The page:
Reply
    1. Apathy Ends Post author

      I am doing something similar, saving a ton and paying my student loans off a little slower (still paying extra every month, but not crazy amounts

      Reply
  7. Rob @ Money Nomad

    This is a very interesting perk. And I can see pros and cons to each side. Although the tax benefits are lost of a 401k, I do know many people who’s student loan interest rates are just as high (or higher) than what they would have received in the stock market. I think a business that offered both would be able to provide a lower wage and still draw in all kinds of applicants.

    Reply
    1. Apathy Ends Post author

      I had some loans over 8% and heard up to 10.5% depending on the loan type!

      I agree, if a company offered both they could get away with lower entry level salaries and still pull candidates

      Reply
  8. Dr.J @ MedSchool Financial

    The student debt issue is an important one, and one that is also near and dear to my heart as I write on this topic on several platforms in addition to my own. Part of the problem is that the math equation is never taught to begin with, and for those that are unaware or choose to be oblivious. The best thing to do is to eliminate them before they grow out of control by the time they finally realize it. Interesting post and thanks for sharing

    Reply
    1. Apathy Ends Post author

      Thanks for commenting – the math equation was never showed to me

      I realized how much trouble I was in when I got my tax document and saw the total interest for the year on 80K of loans

      Reply
  9. Financial Samurai

    Funny you mention this. A couple old colleagues started a company to do EXACTLY THIS… provide more companies the option to help retain their employees by paying off their student loans. I just don’t think young folks nowadays stay around long enough to care though…. kinda like ADHD sufferers. Am I wrong? Was I a fool to stay at my last firm for 11 years and have my 401k and profit sharing from them compound?!

    Sam

    Reply
    1. Apathy Ends Post author

      You aren’t wrong, once the loans are gone I doubt people will stick around for the long haul.

      Looks to be quite a few companies popping up to assist with this problem, some are pushing legislation to make a tax advantaged system as well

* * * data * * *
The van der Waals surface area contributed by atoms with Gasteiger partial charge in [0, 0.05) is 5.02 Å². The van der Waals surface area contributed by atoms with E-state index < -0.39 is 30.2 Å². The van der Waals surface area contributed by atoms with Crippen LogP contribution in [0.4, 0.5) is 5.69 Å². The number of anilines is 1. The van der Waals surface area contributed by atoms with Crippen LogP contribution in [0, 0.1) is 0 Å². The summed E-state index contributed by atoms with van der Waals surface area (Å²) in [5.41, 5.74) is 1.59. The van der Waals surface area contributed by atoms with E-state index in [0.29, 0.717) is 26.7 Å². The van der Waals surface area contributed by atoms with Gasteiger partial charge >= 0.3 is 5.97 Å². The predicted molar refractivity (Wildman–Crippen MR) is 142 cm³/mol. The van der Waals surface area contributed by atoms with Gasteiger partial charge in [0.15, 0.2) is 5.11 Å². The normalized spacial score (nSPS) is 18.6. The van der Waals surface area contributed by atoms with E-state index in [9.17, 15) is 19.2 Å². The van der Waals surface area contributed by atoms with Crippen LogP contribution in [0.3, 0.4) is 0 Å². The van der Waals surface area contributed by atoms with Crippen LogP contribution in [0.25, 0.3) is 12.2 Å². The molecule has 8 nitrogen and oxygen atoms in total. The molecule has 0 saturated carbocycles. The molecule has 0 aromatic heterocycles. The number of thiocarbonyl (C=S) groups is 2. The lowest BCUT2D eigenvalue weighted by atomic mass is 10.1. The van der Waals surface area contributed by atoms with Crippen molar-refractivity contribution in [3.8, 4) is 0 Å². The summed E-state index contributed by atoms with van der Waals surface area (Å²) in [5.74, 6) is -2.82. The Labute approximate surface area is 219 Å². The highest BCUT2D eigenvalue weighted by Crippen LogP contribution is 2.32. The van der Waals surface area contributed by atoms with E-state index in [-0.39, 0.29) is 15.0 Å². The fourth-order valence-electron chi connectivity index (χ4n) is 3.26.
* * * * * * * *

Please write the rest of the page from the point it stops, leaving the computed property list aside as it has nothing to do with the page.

Reply
  10. Millennial Boss

    Didn’t realize that was a thing that employers were offering now! I have always received tuition reimbursement and my recent employer I believe offers loan consolidation – but I recently just paid off mine and my fiancé and I are attacking his right now! Personally, I’ve invested in my 401k while paying off my student loans in parallel. It worked for me but I think many people would argue that the debt needs to go first.

    Reply
    1. Apathy Ends Post author

      Nice! We are saving a ton of money while paying off some debt, if we wanted to we could be debt free (outside of our mortgage) in a year, but I don’t want to sacrifice our savings rate

      Reply
  11. [email protected]

    Free money is great! Except it’s never really free. A lot of positions in healthcare will pay your loans, but then pay a lower salary in exchange, and they often make you stay for five or ten years to get the full ‘benefit.’

    My neighbor works in another industry and her employer paid off a big chunk of her loans, but then she had a baby and switched to part-time. She had to pay the employer back because she hadn’t been there full-time for the required five years. Ouch.

    Reply
  12. Gail

    Very interesting! The company I work for offers both, but you’re eligible for them after different milestones of being with the company (You can get assistance with loans and furthering your education before you can get 401k matching). I’m almost due to start getting my 401k matched and I’m probably more excited than most about that ?. Like Stefan said, can’t wait to see if this works out for companies or not.

    Reply